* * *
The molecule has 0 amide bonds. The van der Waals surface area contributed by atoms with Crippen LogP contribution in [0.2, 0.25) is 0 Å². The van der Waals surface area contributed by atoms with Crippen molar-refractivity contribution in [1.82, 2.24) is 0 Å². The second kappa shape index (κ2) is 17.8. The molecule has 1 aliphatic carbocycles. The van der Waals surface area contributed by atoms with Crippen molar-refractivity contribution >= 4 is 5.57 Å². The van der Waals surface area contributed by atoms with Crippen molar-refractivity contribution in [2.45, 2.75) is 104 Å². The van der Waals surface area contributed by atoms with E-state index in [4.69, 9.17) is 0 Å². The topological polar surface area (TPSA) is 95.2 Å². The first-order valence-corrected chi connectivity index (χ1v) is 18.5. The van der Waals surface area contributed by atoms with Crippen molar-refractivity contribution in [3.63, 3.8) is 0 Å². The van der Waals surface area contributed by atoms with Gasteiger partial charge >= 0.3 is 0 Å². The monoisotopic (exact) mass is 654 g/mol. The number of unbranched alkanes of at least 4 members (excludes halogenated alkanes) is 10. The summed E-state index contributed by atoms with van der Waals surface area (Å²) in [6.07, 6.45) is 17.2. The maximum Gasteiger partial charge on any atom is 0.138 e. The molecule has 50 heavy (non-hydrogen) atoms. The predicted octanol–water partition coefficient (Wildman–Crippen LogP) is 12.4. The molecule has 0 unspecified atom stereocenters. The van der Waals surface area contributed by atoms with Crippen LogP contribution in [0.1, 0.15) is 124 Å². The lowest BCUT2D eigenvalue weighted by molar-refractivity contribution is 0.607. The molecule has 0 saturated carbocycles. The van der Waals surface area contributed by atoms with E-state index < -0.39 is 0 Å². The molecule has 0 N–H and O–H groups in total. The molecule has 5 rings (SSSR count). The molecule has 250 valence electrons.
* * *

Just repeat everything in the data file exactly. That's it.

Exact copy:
The molecule has 0 amide bonds. The van der Waals surface area contributed by atoms with Crippen LogP contribution in [0.2, 0.25) is 0 Å². The van der Waals surface area contributed by atoms with Crippen molar-refractivity contribution in [1.82, 2.24) is 0 Å². The second kappa shape index (κ2) is 17.8. The molecule has 1 aliphatic carbocycles. The van der Waals surface area contributed by atoms with Crippen molar-refractivity contribution >= 4 is 5.57 Å². The van der Waals surface area contributed by atoms with Crippen molar-refractivity contribution in [2.45, 2.75) is 104 Å². The van der Waals surface area contributed by atoms with E-state index in [4.69, 9.17) is 0 Å². The topological polar surface area (TPSA) is 95.2 Å². The first-order valence-corrected chi connectivity index (χ1v) is 18.5. The van der Waals surface area contributed by atoms with Crippen molar-refractivity contribution in [3.63, 3.8) is 0 Å². The van der Waals surface area contributed by atoms with Gasteiger partial charge >= 0.3 is 0 Å². The monoisotopic (exact) mass is 654 g/mol. The number of unbranched alkanes of at least 4 members (excludes halogenated alkanes) is 10. The summed E-state index contributed by atoms with van der Waals surface area (Å²) in [6.07, 6.45) is 17.2. The maximum Gasteiger partial charge on any atom is 0.138 e. The molecule has 50 heavy (non-hydrogen) atoms. The predicted octanol–water partition coefficient (Wildman–Crippen LogP) is 12.4. The molecule has 0 unspecified atom stereocenters. The van der Waals surface area contributed by atoms with Crippen LogP contribution in [0.1, 0.15) is 124 Å². The lowest BCUT2D eigenvalue weighted by molar-refractivity contribution is 0.607. The molecule has 0 saturated carbocycles. The van der Waals surface area contributed by atoms with E-state index < -0.39 is 0 Å². The molecule has 0 N–H and O–H groups in total. The molecule has 5 rings (SSSR count). The molecule has 250 valence electrons.